Port Vila and Uliveo
09 October 2009 | Espirito Santo
We left Tanna in the afternoon for an overnight sail, deciding to bee-line it up to Port Vila in hopes of catching up with Tin Soldier before they continued north. As it happened they were intending to leave Vila the day we arrived but when they heard we were on the way they turned back and waited one more day before departing for points north. It was great seeing them again and catching up.
Port Vila (on the island of Efate) is safely tucked deep inside Mele Bay and is a pretty town with gorgeous views of the harbor and nearby Iririki Island. So much of Vanuatu is still quite primitive- many villages still have no electricity- so Port Vila is a welcome oasis with all a modern town has to offer: restaurants, groceries, cold drinks and wi-fi!
With the help of Tin Soldier and also Geoff and Sally from Grace we were quickly oriented to the bustling town (where the best grocery store is and who has the best French fries). We immediately liked the feel of this town. It's very clean and the people are helpful and friendly and nearly everything is within walking distance.
Although we were really enjoying Port Vila we only stayed a few days because we wanted to meet up with Tin Soldier in time for a cultural festival happening on Uliveo, one of the Maskelyn islands at the southern tip of Malekula. The cultural festival would offer numerous "kastom" (the Bislama word for "custom") dances from many of the diverse Vanuatu cultures, along with hunting and weaving demonstrations. Once again we planned to cover the distance in one overnight sail, rather than two days of sailing, so we left he harbor around 4:00 pm and had an easy downwind sail in light winds with a nearly-full moon overhead.
Arriving the following morning we dropped the anchor and just relaxed aboard for the rest of the day. We knew it was the first day of the 3-day cultural festival, but we also knew that the entry fee was rather steep: 700 vatu, the equivalent of $70USD per person for the three days. We planned to attend only one day of festivities (honestly, how many tribal dances does one need to see?) thereby paying what we hoped would be a heavily discounted admission.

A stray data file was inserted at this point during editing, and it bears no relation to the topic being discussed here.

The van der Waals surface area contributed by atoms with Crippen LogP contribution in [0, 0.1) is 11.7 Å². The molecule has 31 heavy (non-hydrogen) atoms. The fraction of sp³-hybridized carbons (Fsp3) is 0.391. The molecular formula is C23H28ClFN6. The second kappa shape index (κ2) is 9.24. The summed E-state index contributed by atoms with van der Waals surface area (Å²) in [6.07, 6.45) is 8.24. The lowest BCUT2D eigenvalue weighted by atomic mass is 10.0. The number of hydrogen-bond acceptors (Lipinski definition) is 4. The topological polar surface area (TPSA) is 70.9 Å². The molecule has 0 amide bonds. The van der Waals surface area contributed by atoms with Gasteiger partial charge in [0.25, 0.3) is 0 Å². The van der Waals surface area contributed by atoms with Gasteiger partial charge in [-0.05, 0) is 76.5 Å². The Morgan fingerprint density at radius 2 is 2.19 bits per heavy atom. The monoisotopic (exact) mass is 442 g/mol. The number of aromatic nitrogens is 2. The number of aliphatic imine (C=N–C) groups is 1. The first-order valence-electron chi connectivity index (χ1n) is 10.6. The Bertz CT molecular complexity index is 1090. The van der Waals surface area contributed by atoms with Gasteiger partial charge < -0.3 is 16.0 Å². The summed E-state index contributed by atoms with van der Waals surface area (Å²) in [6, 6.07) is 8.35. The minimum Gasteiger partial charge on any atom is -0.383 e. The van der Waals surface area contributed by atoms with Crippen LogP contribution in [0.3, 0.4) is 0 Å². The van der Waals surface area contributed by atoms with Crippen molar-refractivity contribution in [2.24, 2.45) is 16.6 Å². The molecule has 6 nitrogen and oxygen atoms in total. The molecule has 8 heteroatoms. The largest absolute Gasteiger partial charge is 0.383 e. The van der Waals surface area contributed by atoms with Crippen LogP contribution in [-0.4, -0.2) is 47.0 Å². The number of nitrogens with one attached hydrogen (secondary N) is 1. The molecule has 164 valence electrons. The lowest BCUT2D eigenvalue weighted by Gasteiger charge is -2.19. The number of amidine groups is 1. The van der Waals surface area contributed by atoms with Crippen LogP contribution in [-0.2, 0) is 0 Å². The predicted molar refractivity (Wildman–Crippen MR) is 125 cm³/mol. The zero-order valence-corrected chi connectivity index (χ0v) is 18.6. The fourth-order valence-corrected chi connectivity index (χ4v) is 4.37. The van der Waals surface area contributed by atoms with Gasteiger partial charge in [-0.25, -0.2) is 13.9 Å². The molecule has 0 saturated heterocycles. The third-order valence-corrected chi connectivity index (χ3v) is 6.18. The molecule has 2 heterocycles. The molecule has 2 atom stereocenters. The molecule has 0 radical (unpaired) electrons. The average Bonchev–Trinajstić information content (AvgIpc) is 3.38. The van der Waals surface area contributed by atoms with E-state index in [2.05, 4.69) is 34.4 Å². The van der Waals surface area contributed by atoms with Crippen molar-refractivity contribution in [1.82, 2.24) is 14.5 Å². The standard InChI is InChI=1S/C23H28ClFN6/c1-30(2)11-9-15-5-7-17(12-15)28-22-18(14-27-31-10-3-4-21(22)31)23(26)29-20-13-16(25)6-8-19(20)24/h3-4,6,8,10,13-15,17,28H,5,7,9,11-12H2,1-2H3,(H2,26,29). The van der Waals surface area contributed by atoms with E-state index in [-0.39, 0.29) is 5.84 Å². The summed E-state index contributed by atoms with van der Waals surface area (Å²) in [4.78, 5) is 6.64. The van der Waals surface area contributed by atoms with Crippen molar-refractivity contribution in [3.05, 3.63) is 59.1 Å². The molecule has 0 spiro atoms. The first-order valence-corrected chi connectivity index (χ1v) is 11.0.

The next day we hurried in to shore tied up the dinghy to the "Jubilee Wharf"- which sounds so much more grand than the long pile of rocks and coral with a bit of cement smeared across of the top. We hurried because Glen from Tin Soldier had alerted us via radio that the "Big Nambas" were due to perform momentarily. (Two of Malekula's main cultural groups are the "Big Nambas" and the "Small Nambas". A "namba" is what the men traditionally wear, it's a penis sheath made from plant fibers. The "Big" and "Small" refer to the amount of plant material covering (or not) their privates and not to the respective size of...well.. I think I've said enough.)
So we got to shore, paid the still steep entrance fee and proceeded to the exhibition grounds. We were told upon entering that there were several English-speaking translators who would be circulating throughout the festival giving us the name of each dance as it was performed, along with the meaning of each. Well that'll be helpful.